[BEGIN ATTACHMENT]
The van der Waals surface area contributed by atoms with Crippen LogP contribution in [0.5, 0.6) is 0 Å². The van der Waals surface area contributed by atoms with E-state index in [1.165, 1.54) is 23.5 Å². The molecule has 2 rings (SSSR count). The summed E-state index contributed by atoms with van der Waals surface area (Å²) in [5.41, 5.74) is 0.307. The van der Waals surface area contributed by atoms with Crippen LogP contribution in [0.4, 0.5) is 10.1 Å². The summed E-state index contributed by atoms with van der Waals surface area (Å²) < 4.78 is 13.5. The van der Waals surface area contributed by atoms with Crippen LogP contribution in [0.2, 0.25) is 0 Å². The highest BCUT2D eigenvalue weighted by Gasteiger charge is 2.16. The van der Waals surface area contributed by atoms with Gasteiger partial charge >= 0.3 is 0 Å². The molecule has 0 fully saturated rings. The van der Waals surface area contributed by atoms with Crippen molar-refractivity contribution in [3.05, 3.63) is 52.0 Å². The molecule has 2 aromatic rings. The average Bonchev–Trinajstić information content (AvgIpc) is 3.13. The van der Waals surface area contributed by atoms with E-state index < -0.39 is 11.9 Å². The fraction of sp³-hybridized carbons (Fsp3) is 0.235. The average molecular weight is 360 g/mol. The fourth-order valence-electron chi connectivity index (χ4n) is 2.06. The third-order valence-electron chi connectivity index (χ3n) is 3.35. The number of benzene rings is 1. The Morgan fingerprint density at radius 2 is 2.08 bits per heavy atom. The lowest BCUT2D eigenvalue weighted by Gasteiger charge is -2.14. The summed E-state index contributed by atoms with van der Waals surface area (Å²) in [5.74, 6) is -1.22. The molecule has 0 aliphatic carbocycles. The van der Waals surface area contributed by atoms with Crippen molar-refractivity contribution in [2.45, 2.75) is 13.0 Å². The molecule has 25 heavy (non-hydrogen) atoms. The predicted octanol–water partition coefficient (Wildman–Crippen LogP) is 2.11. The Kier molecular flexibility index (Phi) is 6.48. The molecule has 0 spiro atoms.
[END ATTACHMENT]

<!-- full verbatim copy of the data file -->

The van der Waals surface area contributed by atoms with Crippen LogP contribution in [0.5, 0.6) is 0 Å². The van der Waals surface area contributed by atoms with E-state index in [1.165, 1.54) is 23.5 Å². The molecule has 2 rings (SSSR count). The summed E-state index contributed by atoms with van der Waals surface area (Å²) in [5.41, 5.74) is 0.307. The van der Waals surface area contributed by atoms with Crippen LogP contribution in [0.4, 0.5) is 10.1 Å². The summed E-state index contributed by atoms with van der Waals surface area (Å²) < 4.78 is 13.5. The van der Waals surface area contributed by atoms with Crippen LogP contribution in [0.2, 0.25) is 0 Å². The highest BCUT2D eigenvalue weighted by Gasteiger charge is 2.16. The van der Waals surface area contributed by atoms with Gasteiger partial charge >= 0.3 is 0 Å². The molecule has 0 fully saturated rings. The van der Waals surface area contributed by atoms with Crippen molar-refractivity contribution in [3.05, 3.63) is 52.0 Å². The molecule has 2 aromatic rings. The average Bonchev–Trinajstić information content (AvgIpc) is 3.13. The van der Waals surface area contributed by atoms with E-state index < -0.39 is 11.9 Å². The fraction of sp³-hybridized carbons (Fsp3) is 0.235. The average molecular weight is 360 g/mol. The fourth-order valence-electron chi connectivity index (χ4n) is 2.06. The third-order valence-electron chi connectivity index (χ3n) is 3.35. The number of benzene rings is 1. The Morgan fingerprint density at radius 2 is 2.08 bits per heavy atom. The lowest BCUT2D eigenvalue weighted by Gasteiger charge is -2.14. The summed E-state index contributed by atoms with van der Waals surface area (Å²) in [5.74, 6) is -1.22. The molecule has 0 aliphatic carbocycles. The van der Waals surface area contributed by atoms with Crippen molar-refractivity contribution in [2.45, 2.75) is 13.0 Å². The molecule has 25 heavy (non-hydrogen) atoms. The predicted octanol–water partition coefficient (Wildman–Crippen LogP) is 2.11. The Kier molecular flexibility index (Phi) is 6.48. The molecule has 0 spiro atoms.